Tuesday, September 28, 2004

Complaining about compilers

Like many astronomers, I have written or acquired a small set of Fortran tasks to help in data analysis. All these programs ran fine on the machines I used at Harvard (DEC Alphas), but today I tried to recompile one of them on my Linux machine at the office. Among the many issues with g77 on Linux: 1) It doesn't like the "encode" command, 2) It doesn't support some of the options on the "open" command, 3) It didn't like one of my subroutine names because it has been reserved as an as-yet-unused intrinsic, 4) It complains that I (intentionally) modified a loop variable within a loop, and 5) It doesn't seem to deal with units defined as FORTnn environment variables. After much futzing, I got the program to compile without error, but the algorithm didn't work, even though the program compiled and ran without error on the same data on the Alphas (which I verified today).

Okay, I admit that some of the code is antiquated, and my coding technique is questionable. But that's no excuse for the multiple errors I encountered with g77 under Linux. If code compiles and runs properly on one platform, it ought to work on another platform with another compiler, without reediting.


Blogger Eric said...

Being only an infrequent fortran user (when I inherit someone else's code), I'm not sure about all of the issues you mentioned. However some of them sound like you may have mixed f77 and f90. I think f77 supports a few of f90's features, but not all of them. You can't really blame a f77 compiler for not compiling f90 code.

Also, note that the DEC fortran compiler may have a few non-standard features (I know some brands do and think DEC is likely one of them, but not entirely sure.) So it could be partially DEC's fault for not warning you that you were using non-standard f77. If you want to test your code for standards compliance, I'd recommend trying the IBM fortran compiler.

Of course, it would seem to me that it should not compile sucessfully anything that has an ambiguous meaning. So I don't understand why it would compile and give a different anser, unless you did something bad. Given that fortran makes it very difficult to use real pointers, the obvious problem area is ruled out.

Perhaps there's an array accessed out-of-bounds? Or does fortran have some auto-array-bounds checking? I would think that there would at least be a compiler option avaliable to do that in fortran.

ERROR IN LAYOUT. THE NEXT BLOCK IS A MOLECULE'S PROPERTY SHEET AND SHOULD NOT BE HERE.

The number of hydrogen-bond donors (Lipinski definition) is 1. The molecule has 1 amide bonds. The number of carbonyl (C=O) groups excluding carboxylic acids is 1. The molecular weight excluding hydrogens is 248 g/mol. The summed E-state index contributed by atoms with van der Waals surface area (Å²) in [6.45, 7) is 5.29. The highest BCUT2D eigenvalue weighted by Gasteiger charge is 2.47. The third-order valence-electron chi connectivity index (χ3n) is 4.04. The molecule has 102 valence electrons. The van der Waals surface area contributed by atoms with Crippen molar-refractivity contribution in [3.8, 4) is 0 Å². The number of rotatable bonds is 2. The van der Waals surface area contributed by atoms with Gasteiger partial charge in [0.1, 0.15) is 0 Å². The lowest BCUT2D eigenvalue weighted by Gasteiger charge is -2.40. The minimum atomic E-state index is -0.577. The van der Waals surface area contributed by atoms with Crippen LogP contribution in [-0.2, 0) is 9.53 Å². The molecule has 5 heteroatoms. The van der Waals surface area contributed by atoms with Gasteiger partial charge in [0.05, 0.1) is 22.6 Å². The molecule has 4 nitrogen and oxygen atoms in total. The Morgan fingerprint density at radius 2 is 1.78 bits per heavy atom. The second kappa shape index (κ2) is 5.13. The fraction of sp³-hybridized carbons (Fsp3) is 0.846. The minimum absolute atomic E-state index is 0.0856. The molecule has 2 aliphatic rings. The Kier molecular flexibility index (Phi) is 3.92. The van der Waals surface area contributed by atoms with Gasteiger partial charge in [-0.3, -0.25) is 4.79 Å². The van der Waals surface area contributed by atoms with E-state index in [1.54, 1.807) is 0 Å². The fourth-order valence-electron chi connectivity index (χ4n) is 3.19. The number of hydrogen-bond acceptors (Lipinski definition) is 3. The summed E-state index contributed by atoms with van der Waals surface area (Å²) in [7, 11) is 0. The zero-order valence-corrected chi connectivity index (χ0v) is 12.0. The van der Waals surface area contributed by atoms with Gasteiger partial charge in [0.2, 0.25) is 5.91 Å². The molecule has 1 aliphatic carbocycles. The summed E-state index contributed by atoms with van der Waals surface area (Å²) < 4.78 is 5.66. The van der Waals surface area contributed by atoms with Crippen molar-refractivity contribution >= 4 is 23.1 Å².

Or perhaps there's some difference in floating point round off error that's affecting your results. (I once worked with a student who put in a line that read "if(x==0)" where x was a floating point value determiend by solving differential equations and had it very different things depending on the outcome of the test!)

9/29/2004 01:04:00 PM  
Blogger acg said...

I haven't written anything in Fortran in years, and I hope I never have to do so again.

9/29/2004 04:26:00 PM  
Blogger Vincent said...

Indeed, DEC Fortran has quite a few features that aren't considered "standard", although I don't know what's standard and what's not. And it's possible that I'm mixing f77 and f90, although the g77 manual claims to support a lot of f90 (and DEC Fortran) extensions.

Anne: What didn't you like about Fortran? Other than fixed-form format (and some unknown compatibility issue I'm facing), it's pretty straightforward. And even fixed-form format isn't compulsory under f90 (and some f77) compilers.

9/30/2004 12:51:00 AM  
Blogger Eric said...

For small projects, Fortran is pretty good (assuming you have a version where whitespace does not have meaning). But if you're working on larger coding projects, it's much harder to build, maintain, and expand than C++. Also, now that C++ has templates I find C+++ code is much more reusable. And stl has saved me a bunch of time that would be spent reimplementing basic algorithms in fortran.

9/30/2004 01:26:00 AM  
Blogger Ben said...

I confess, I've never written a word of fortran! :)

I too have found stl to be extremely usefull when writing in C++. There's nothing worse than having to write simple things like queues from scratch. Even in C though there are still some platform issues (like endianness and word/address size) to worry about when programming.

9/30/2004 11:25:00 AM  
Blogger Qian said...

Which is why java can be so nice to program in for a lot of things. You don't have to worry about things that are too low level and for most purposes the performance is adequate. The built-in class library is pretty comprehensive for most basic things and there's a lot of other libraries out there. But then come deployment time you find that you've got to lug around this huge runtime all over the place since it really just simulates cross-platformness by making you code to its own platform. I'm eagerly waiting for GCJ, which can compile java directly to object code, to finally become usable enough. But I guess java wouldn't be all that great for heavy numeric work anyway since it has no operator overloading.

"The good news is that in 1995 we will have a good operating system and programming language; the bad news is that they will be Unix and C++."
-- Richard P. Gabriel in 1991

Sadly for the software world I think that's still true for 2005.

9/30/2004 01:29:00 PM  
Blogger acg said...

I once had to find a bug in a Fortran program that was as long as a book. The program would compile fine, but when run it crashed the server. I tried debugging it, but that crashed too. The sysadmin had to hard reset the machine! This thing took a while to compile, too. It took me so long to find this stupid bug, and what was it? One space! ONE SPACE in the entire program!

9/30/2004 11:18:00 PM  

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